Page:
Meanwhile, what other "scandals" can they cover: PED cheating? Not only totally out of TMZ's comfort zone, but a topic fans have proven again and again not to care about. Think they'll be digging into Reggie Bush's financials to see if he got paid at USC? They're more likely to be hustling for pictures of Reggie out with Kim at the club last weekend. (Athlete sex tapes? OK: Maybe. But only for a brief flurry of attention. I suspect fans have no interest in seeing the starting QB on your fantasy team having sex. And those tapes are few and far between, not something you sustain a full-time site with.)
Beyond whether avid, casual or non- fans care about what TMZ Sports is going to offer, there is a serious question about the flow of scoops that would be necessary to sustain a site built on them. Deadspin does a better job than anyone at wrangling tips -- of really good stuff -- and it's still just a small part of the site's day-to-day coverage. (Their best original reporting has not been gossipy, by the way, but illuminating original in-depth research and explanation by Daulerio and Tommy Craggs.)
So does TMZ Sports make ESPN's job harder? Not really. If ESPN could largely sit out the Tiger Woods frenzy -- for whatever reason -- and not see even a minimum of erosion from its online audience or its brand, any OTHER athlete news or gossip -- at least negative news or gossip -- is a non-factor.
Does TMZ make other sports sites' jobs harder? Actually, it makes it easier. As quickly as TMZ can break an exclusive, the other sites can have them posted on their own sites -- happy to credit TMZ, but understanding that their own fans are served just fine by the commoditized scoop. (For examples, see every step of the Tiger scandal.)
Does TMZ make Deadspin's job harder? Yes (nominally) and no. To the extent that Gawker Media is putting an emphasis on original reporting, that's a strong new competitor for what -- in the larger scheme of things -- are limited offerings. On the other hand, as quickly as TMZ breaks something, Deadspin can be all over the second-step angle. Let TMZ make the market, then Deadspin can hustle for those critical new details that the audience is looking for. You saw this throughout the Tiger Woods scandal. I zipped by TMZ to see if anything new was broken, but I went to Deadspin more frequently for comprehensive coverage and new angles I knew TMZ wouldn't have, because TMZ doesn't understand the sports fan audience like Deadspin understands the sports fan audience. (Now, if TMZ Sports wanted to pony up the quarter-million dollars -- plus bonuses -- it should to bring over an editor like Daulerio? Might be a different story.)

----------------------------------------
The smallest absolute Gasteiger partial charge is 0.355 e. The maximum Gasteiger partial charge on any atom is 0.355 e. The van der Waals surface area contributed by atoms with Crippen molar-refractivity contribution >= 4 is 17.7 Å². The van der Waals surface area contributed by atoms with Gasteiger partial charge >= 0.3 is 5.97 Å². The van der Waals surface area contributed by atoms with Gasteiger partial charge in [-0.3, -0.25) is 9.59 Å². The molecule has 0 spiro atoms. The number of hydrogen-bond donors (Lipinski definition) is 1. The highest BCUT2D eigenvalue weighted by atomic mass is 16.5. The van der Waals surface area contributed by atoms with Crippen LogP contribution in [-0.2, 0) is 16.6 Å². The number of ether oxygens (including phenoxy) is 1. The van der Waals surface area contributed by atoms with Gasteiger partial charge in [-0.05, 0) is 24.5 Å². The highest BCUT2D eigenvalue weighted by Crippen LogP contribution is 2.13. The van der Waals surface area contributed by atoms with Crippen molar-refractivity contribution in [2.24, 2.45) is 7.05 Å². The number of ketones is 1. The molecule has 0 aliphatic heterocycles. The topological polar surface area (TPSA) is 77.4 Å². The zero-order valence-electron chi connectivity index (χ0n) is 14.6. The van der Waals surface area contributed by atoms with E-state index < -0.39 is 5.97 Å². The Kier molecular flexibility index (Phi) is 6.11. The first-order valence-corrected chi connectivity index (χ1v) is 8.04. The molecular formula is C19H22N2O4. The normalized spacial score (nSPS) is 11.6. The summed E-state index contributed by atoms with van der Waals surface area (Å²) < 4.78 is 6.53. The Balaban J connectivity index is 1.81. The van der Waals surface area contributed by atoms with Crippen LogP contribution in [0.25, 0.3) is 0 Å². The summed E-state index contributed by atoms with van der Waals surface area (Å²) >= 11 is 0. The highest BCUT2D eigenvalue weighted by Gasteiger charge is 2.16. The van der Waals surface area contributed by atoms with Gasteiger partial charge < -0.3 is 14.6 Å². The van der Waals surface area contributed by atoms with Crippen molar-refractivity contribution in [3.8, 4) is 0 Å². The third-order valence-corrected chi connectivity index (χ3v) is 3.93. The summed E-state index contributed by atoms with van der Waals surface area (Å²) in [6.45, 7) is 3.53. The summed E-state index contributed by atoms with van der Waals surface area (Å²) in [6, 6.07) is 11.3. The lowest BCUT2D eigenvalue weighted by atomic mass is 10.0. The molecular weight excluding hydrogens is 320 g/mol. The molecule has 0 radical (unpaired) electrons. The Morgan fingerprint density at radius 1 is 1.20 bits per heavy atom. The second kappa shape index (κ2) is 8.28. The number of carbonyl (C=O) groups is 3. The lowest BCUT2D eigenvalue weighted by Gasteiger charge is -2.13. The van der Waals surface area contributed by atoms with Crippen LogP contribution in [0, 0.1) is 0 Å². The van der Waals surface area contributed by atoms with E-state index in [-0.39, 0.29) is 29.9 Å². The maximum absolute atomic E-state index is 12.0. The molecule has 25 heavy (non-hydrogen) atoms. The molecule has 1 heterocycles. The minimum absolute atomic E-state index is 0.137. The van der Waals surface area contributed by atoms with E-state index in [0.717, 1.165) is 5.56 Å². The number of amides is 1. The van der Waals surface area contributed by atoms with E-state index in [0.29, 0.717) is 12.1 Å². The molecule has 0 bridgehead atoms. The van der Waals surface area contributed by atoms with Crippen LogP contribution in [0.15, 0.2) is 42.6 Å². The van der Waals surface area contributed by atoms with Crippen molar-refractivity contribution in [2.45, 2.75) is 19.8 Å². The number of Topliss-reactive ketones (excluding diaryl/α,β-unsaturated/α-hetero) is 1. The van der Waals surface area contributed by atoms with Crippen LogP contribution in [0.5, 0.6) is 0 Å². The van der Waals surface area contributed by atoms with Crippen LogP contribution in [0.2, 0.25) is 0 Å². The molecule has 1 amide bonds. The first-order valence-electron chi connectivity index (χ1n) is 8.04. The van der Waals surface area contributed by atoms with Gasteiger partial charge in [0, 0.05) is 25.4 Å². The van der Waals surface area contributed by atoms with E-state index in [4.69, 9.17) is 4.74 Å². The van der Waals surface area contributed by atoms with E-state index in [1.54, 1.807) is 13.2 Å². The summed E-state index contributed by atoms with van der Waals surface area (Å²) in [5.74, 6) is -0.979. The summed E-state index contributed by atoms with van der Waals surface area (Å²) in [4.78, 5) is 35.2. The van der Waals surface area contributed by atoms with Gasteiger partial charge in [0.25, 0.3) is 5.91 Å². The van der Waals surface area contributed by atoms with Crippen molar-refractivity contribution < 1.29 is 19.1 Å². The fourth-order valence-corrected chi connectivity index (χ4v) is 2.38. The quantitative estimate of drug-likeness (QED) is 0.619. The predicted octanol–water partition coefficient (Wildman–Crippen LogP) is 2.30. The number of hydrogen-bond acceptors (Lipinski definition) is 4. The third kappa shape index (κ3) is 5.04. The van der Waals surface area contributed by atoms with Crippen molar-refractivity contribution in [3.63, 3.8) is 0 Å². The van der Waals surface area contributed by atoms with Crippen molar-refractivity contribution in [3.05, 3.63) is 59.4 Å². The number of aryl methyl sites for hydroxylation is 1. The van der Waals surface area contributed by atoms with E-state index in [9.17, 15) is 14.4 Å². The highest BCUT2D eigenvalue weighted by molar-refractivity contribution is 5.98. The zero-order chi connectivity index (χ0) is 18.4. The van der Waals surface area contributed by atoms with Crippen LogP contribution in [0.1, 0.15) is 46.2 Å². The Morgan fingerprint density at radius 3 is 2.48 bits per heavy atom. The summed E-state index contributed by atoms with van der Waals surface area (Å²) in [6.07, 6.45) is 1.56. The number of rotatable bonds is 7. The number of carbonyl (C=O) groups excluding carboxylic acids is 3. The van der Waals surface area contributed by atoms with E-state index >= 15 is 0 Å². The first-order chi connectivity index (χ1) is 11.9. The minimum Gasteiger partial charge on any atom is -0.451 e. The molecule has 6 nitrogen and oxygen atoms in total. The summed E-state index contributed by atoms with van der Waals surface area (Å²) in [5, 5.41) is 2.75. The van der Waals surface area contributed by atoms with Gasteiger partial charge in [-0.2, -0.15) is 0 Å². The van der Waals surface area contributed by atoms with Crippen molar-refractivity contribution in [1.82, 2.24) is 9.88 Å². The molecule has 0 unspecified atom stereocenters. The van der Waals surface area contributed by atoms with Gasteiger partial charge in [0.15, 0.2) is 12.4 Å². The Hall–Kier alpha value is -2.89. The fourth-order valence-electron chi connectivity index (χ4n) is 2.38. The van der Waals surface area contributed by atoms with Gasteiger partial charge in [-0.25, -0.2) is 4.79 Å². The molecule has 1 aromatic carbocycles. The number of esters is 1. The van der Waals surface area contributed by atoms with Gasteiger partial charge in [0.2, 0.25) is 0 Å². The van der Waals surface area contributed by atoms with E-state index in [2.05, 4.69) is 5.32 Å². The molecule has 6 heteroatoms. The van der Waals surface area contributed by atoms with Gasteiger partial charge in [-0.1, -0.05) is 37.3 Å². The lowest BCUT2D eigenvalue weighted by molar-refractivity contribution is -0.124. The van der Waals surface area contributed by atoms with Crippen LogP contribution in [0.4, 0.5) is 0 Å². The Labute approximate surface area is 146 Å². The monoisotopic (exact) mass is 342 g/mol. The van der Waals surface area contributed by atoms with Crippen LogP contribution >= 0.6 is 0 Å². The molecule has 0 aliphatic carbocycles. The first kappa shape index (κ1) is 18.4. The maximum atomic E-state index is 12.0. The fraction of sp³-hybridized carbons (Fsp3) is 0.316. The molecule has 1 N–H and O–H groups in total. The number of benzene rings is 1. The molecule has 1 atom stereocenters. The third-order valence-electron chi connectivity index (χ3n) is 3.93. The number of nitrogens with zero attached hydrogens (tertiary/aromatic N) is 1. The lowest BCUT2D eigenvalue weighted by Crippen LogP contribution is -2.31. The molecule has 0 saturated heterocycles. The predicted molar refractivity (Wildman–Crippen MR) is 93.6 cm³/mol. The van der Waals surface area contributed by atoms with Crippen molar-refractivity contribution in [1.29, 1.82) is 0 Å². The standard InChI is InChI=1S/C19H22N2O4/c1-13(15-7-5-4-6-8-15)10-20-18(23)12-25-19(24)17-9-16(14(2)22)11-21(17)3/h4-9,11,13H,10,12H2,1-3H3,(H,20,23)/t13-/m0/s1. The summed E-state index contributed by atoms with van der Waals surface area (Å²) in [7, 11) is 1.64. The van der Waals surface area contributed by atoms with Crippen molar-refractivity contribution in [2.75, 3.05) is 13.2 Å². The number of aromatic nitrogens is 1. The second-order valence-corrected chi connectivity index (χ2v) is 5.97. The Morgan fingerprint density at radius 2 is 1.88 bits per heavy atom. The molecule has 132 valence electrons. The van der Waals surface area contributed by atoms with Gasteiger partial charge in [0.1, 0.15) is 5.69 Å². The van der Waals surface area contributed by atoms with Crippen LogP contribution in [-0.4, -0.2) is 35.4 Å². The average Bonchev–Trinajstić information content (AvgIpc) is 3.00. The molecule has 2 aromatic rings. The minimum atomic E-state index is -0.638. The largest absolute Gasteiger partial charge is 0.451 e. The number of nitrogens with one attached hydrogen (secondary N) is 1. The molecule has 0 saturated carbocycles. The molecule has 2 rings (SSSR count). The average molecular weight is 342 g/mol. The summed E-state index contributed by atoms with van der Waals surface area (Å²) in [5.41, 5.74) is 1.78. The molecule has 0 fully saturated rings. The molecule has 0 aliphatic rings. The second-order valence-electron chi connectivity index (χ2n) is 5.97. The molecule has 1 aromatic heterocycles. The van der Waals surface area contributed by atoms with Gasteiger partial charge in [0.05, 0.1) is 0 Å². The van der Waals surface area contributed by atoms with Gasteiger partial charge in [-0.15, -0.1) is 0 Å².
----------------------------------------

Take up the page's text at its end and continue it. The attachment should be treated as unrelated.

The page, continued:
So I guess to sum up, archetypally, TMZ Sports' "extreme" gossip is the latest on Khloe and Lamar or cornering the market on athlete divorce lawyers spinning their clients' stories; Deadspin's "extreme" gossip is coverage of sexual affairs in the sports media industry and Daulerio going on a date with a divorced Linda Cohn.
Last point: What about the money? Because if Tiger coverage showed us anything, it's all about the business imperatives.
Is there even a business to TMZ-style sports gossip? Sports isn't your typical Hollywood entertainment. To one of Brooks' points, there is a monopoly at the top. There are a limited number of extremely powerful players. And, mostly, fans don't really care in the same way that entertainment fans care about their celebrities.
So who is the audience? If it's avid sports fans, they're disinterested and not coming (and traditional sports advertisers trying to reach those avid fans won't give you their dollars anyway). If it's casual fans, the names involved aren't appealing enough to visit the site (and non-sports advertisers that might want to reach casual or non-sports fans don't care about spending on sports-related sites... not when they can spend on TMZ or US Weekly or People, all of whom can very easily cherry-pick relatively the rare juicy crossover sports-related coverage.)
In short: Is TMZSports.com solving a problem no one needs or wants or cares to be solved?
There's no question: Deadspin has proven that there is a market for provocative sports reporting. But Deadspin has a very finely honed sense of what works -- and, for all the clout, it's not a huge audience or a particularly big business. By driving what other sports media folks -- sports radio, bloggers, even ESPN from time to time -- talk about, it has massive influence. But it's sports fans talking to sports fans. I'm not sure how TMZSports.com fits into that.